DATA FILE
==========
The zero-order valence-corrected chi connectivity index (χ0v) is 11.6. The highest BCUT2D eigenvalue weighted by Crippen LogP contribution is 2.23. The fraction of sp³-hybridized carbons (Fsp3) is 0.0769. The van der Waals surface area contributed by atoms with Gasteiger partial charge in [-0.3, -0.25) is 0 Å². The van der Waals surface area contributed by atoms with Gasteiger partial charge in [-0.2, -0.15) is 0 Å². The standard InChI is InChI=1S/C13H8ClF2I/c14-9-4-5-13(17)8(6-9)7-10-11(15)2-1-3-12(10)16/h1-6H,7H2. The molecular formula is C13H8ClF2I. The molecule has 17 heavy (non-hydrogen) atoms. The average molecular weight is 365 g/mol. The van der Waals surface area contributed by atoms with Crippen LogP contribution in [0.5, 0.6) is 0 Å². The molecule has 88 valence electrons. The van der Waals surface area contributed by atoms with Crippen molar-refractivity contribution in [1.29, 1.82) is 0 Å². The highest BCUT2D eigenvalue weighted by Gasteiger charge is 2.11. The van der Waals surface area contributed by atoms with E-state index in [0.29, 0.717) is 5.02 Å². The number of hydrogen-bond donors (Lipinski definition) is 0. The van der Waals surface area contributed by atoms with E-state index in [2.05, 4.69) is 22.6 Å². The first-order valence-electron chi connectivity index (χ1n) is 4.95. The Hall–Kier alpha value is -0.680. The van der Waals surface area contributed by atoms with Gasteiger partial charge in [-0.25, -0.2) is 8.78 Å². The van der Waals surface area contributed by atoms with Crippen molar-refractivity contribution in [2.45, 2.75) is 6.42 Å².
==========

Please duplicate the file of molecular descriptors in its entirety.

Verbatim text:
The zero-order valence-corrected chi connectivity index (χ0v) is 11.6. The highest BCUT2D eigenvalue weighted by Crippen LogP contribution is 2.23. The fraction of sp³-hybridized carbons (Fsp3) is 0.0769. The van der Waals surface area contributed by atoms with Gasteiger partial charge in [-0.3, -0.25) is 0 Å². The van der Waals surface area contributed by atoms with Gasteiger partial charge in [-0.2, -0.15) is 0 Å². The standard InChI is InChI=1S/C13H8ClF2I/c14-9-4-5-13(17)8(6-9)7-10-11(15)2-1-3-12(10)16/h1-6H,7H2. The molecular formula is C13H8ClF2I. The molecule has 17 heavy (non-hydrogen) atoms. The average molecular weight is 365 g/mol. The van der Waals surface area contributed by atoms with Crippen LogP contribution in [0.5, 0.6) is 0 Å². The molecule has 88 valence electrons. The van der Waals surface area contributed by atoms with Crippen molar-refractivity contribution in [1.29, 1.82) is 0 Å². The highest BCUT2D eigenvalue weighted by Gasteiger charge is 2.11. The van der Waals surface area contributed by atoms with E-state index in [0.29, 0.717) is 5.02 Å². The number of hydrogen-bond donors (Lipinski definition) is 0. The van der Waals surface area contributed by atoms with E-state index in [2.05, 4.69) is 22.6 Å². The first-order valence-electron chi connectivity index (χ1n) is 4.95. The Hall–Kier alpha value is -0.680. The van der Waals surface area contributed by atoms with Gasteiger partial charge in [-0.25, -0.2) is 8.78 Å². The van der Waals surface area contributed by atoms with Crippen molar-refractivity contribution in [2.45, 2.75) is 6.42 Å².